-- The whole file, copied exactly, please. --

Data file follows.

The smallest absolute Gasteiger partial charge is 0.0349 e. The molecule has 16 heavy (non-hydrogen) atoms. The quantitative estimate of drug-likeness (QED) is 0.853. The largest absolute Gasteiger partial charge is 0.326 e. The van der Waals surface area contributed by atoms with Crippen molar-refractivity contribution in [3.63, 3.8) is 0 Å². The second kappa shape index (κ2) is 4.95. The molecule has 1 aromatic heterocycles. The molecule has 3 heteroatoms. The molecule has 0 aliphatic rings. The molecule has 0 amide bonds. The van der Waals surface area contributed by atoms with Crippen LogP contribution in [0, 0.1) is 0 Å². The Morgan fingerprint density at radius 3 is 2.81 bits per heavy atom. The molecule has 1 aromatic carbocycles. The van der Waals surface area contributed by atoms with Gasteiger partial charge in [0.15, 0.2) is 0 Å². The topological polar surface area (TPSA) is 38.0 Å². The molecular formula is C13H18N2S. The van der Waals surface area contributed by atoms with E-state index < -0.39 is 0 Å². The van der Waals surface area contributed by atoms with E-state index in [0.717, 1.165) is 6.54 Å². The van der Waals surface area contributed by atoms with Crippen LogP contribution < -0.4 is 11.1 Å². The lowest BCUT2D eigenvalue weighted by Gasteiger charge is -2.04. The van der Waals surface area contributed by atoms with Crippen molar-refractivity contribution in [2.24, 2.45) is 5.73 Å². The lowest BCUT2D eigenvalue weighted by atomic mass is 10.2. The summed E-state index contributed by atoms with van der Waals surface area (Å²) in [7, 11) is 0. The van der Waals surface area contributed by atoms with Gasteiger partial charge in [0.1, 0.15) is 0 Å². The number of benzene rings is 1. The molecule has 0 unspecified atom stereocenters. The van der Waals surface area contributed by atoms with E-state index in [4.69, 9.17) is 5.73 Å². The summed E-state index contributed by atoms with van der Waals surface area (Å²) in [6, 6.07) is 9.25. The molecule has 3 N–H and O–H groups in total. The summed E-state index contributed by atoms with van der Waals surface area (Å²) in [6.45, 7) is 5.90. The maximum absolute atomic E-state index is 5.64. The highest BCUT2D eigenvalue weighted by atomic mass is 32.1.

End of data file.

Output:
The smallest absolute Gasteiger partial charge is 0.0349 e. The molecule has 16 heavy (non-hydrogen) atoms. The quantitative estimate of drug-likeness (QED) is 0.853. The largest absolute Gasteiger partial charge is 0.326 e. The van der Waals surface area contributed by atoms with Crippen molar-refractivity contribution in [3.63, 3.8) is 0 Å². The second kappa shape index (κ2) is 4.95. The molecule has 1 aromatic heterocycles. The molecule has 3 heteroatoms. The molecule has 0 aliphatic rings. The molecule has 0 amide bonds. The van der Waals surface area contributed by atoms with Crippen LogP contribution in [0, 0.1) is 0 Å². The Morgan fingerprint density at radius 3 is 2.81 bits per heavy atom. The molecule has 1 aromatic carbocycles. The van der Waals surface area contributed by atoms with Gasteiger partial charge in [0.15, 0.2) is 0 Å². The topological polar surface area (TPSA) is 38.0 Å². The molecular formula is C13H18N2S. The van der Waals surface area contributed by atoms with E-state index < -0.39 is 0 Å². The van der Waals surface area contributed by atoms with E-state index in [0.717, 1.165) is 6.54 Å². The van der Waals surface area contributed by atoms with Crippen LogP contribution < -0.4 is 11.1 Å². The lowest BCUT2D eigenvalue weighted by Gasteiger charge is -2.04. The van der Waals surface area contributed by atoms with Crippen molar-refractivity contribution in [2.24, 2.45) is 5.73 Å². The lowest BCUT2D eigenvalue weighted by atomic mass is 10.2. The summed E-state index contributed by atoms with van der Waals surface area (Å²) in [7, 11) is 0. The van der Waals surface area contributed by atoms with Gasteiger partial charge in [0.1, 0.15) is 0 Å². The number of benzene rings is 1. The molecule has 0 unspecified atom stereocenters. The van der Waals surface area contributed by atoms with E-state index in [4.69, 9.17) is 5.73 Å². The summed E-state index contributed by atoms with van der Waals surface area (Å²) in [6, 6.07) is 9.25. The molecule has 3 N–H and O–H groups in total. The summed E-state index contributed by atoms with van der Waals surface area (Å²) in [6.45, 7) is 5.90. The maximum absolute atomic E-state index is 5.64. The highest BCUT2D eigenvalue weighted by atomic mass is 32.1.